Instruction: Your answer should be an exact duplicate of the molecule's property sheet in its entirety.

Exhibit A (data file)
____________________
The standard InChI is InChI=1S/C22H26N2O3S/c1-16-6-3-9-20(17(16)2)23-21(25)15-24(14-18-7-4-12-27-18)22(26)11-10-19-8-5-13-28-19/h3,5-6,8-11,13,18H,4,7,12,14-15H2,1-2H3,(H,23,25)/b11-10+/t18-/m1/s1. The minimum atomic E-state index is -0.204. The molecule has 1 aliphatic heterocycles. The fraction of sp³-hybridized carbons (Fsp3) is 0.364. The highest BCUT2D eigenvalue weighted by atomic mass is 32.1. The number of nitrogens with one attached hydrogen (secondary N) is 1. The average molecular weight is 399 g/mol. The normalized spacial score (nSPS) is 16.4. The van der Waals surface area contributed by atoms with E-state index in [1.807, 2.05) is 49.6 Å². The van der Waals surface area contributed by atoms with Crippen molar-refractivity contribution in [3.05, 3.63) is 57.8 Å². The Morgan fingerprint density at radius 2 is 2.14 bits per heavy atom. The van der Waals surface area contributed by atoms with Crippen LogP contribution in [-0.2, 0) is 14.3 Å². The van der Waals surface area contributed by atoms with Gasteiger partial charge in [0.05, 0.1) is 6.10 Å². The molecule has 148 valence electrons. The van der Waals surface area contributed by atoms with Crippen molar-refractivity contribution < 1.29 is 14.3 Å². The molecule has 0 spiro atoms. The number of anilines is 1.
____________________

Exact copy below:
The standard InChI is InChI=1S/C22H26N2O3S/c1-16-6-3-9-20(17(16)2)23-21(25)15-24(14-18-7-4-12-27-18)22(26)11-10-19-8-5-13-28-19/h3,5-6,8-11,13,18H,4,7,12,14-15H2,1-2H3,(H,23,25)/b11-10+/t18-/m1/s1. The minimum atomic E-state index is -0.204. The molecule has 1 aliphatic heterocycles. The fraction of sp³-hybridized carbons (Fsp3) is 0.364. The highest BCUT2D eigenvalue weighted by atomic mass is 32.1. The number of nitrogens with one attached hydrogen (secondary N) is 1. The average molecular weight is 399 g/mol. The normalized spacial score (nSPS) is 16.4. The van der Waals surface area contributed by atoms with E-state index in [1.807, 2.05) is 49.6 Å². The van der Waals surface area contributed by atoms with Crippen molar-refractivity contribution in [3.05, 3.63) is 57.8 Å². The Morgan fingerprint density at radius 2 is 2.14 bits per heavy atom. The van der Waals surface area contributed by atoms with Crippen LogP contribution in [-0.2, 0) is 14.3 Å². The van der Waals surface area contributed by atoms with Gasteiger partial charge in [0.05, 0.1) is 6.10 Å². The molecule has 148 valence electrons. The van der Waals surface area contributed by atoms with Crippen molar-refractivity contribution < 1.29 is 14.3 Å². The molecule has 0 spiro atoms. The number of anilines is 1.